The state legislature is considering legislation that would sanction the practice of motorcycle lane-splitting, when bikers overcome rush-hour traffic by riding between cars in different lanes. The measure would allow the practice only when motorcycles travel up to 15 mph faster than the flow of traffic, and only up to a maximum speed of 50 mph. The speed limits were determined with the help of the CHP and a safety study conducted by research epidemiologist Tom Rice. The study, soon to be released, investigated 6,000 California motorcycle accidents — 1,000 of them involving lane-splitting — and concluded that legalizing the practice was safer than outlawing it, since accidents were more common when motorcycles idled in stopped traffic.
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8. In Central Coast cattle region, drought continues to shrink the herds
Los Angeles Times

A story about the stress the California drought is placing on trees and wildlife mentions a study co-conducted by Berkeley graduate student Andrew Weitz. The team is sampling forests to determine the level of water stress in selected trees. They’ve been finding that trees are struggling worse than the lead researcher has ever seen, and it’s only the beginning of the dry season now.
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9. Wonkblog: Why this Fed official believes the central bank should rethink everything
Washington Post Online (*requires registration)

A new working paper by St. Louis Fed President James Bullard claims that the Federal Reserve is trying to revive the economy by aiming at the wrong target – keeping its benchmark interest rate at zero. He suggests that instead the Fed should set a target for how fast the economy should grow, a policy known as nominal gross domestic product targeting. Other prominent economists, including Berkeley economics professor Christina Romer, have also supported the nominal GDP concept.
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10. The Human Family Tree Bristles With New Branches
New York Times (*requires registration)

A story about the whirlwind of recent studies on newly discovered bones or stone tools that are prompting reconsideration of certain tenets of human evolution quotes integrative biology professor and paleoanthropologist Tim White, who is skeptical of recent claims. He says that most of the new studies have rushed to publication without careful peer review. Stories quoting Professor White on this topic have appeared in more than 100 sources around the world, including CBC Canada (Reuters), Science Magazine, and Japan Times.
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11. The road to a ‘genius grant’ often starts at lesser-known colleges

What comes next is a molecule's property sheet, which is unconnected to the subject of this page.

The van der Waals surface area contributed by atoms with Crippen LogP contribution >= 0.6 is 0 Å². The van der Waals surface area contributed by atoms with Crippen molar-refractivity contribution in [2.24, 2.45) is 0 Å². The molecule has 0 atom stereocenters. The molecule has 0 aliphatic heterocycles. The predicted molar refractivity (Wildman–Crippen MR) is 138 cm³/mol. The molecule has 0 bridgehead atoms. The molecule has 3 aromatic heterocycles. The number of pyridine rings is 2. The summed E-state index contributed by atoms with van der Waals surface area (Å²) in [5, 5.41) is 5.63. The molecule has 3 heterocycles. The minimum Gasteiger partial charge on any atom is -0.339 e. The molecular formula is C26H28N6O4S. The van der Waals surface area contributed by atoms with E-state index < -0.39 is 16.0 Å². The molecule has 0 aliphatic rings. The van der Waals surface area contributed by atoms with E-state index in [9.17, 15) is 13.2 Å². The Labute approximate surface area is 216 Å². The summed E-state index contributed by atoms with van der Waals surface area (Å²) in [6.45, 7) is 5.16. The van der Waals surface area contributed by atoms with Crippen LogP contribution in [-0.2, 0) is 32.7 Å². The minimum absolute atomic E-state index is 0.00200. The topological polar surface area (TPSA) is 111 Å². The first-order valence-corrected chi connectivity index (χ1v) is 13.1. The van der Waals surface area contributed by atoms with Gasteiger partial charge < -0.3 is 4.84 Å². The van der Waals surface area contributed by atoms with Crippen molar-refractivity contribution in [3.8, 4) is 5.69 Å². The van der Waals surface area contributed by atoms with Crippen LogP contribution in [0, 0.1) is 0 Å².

Washington Post (*requires registration)

An article about the John D. and Catherine T. MacArthur Foundation’s annual six-figure grants bestowed on exceptionally creative people mentions that Berkeley ranks third among the 10 elite schools that have produced the most MacArthur fellows. Other stories on this topic appeared in the Chronicle of Higher Education and Rhode Island Public Radio Online.
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12. Local hiring for Berkeley Global Campus project to be discussed at public meeting in Richmond
Richmond Standard

Community members are invited to attend a working group's meeting in Richmond on Thursday to discuss local hiring related to the planned Berkeley Global Campus at Richmond Bay. The global campus is envisioned as an international hub of research, where academic institutions, the private sector and community partners work together to solve global challenges. Jen Loy, assistant director of local government and community relations at UC Berkeley, says the working group aims to develop proposals for legally-binding agreements with Berkeley to offer community benefits in areas such as education, employment and workforce training. The meeting will take place from 6 to 8 p.m. at the Richmond Field Station. A related letter to the editor appeared in the San Jose Mercury News.
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13. Berkeley, A Look Back: Famed planner assesses Berkeley and Oakland in 1915
Contra Costa Times

Steve Finacom, of the Berkeley Historical Society, writes about the initial planning of the city of Berkeley 100 years ago. Werner Hegemann, a German planner hired by Oakland and Berkeley community organizations in 1913 to study local issues, issued a "Report on a City Plan for the Municipalities of Oakland and Berkeley" in 1915. He employed what is now called the "City Beautiful" planning tradition, a reform philosophy that attempted to organize and beautify the fast growing and chaotic American metropolises of the early 20th century. He praised the Phoebe Apperson Hearst Architectural Plan for the UC campus, saying: "To have this unique group of buildings as it is planned, in its midst, is one of the highest privileges of the East Bay. ... From the broadest point of view, the plans for the University of California represent one of the most interesting and largest attempts in the world towards dignified and effectual grouping of public buildings."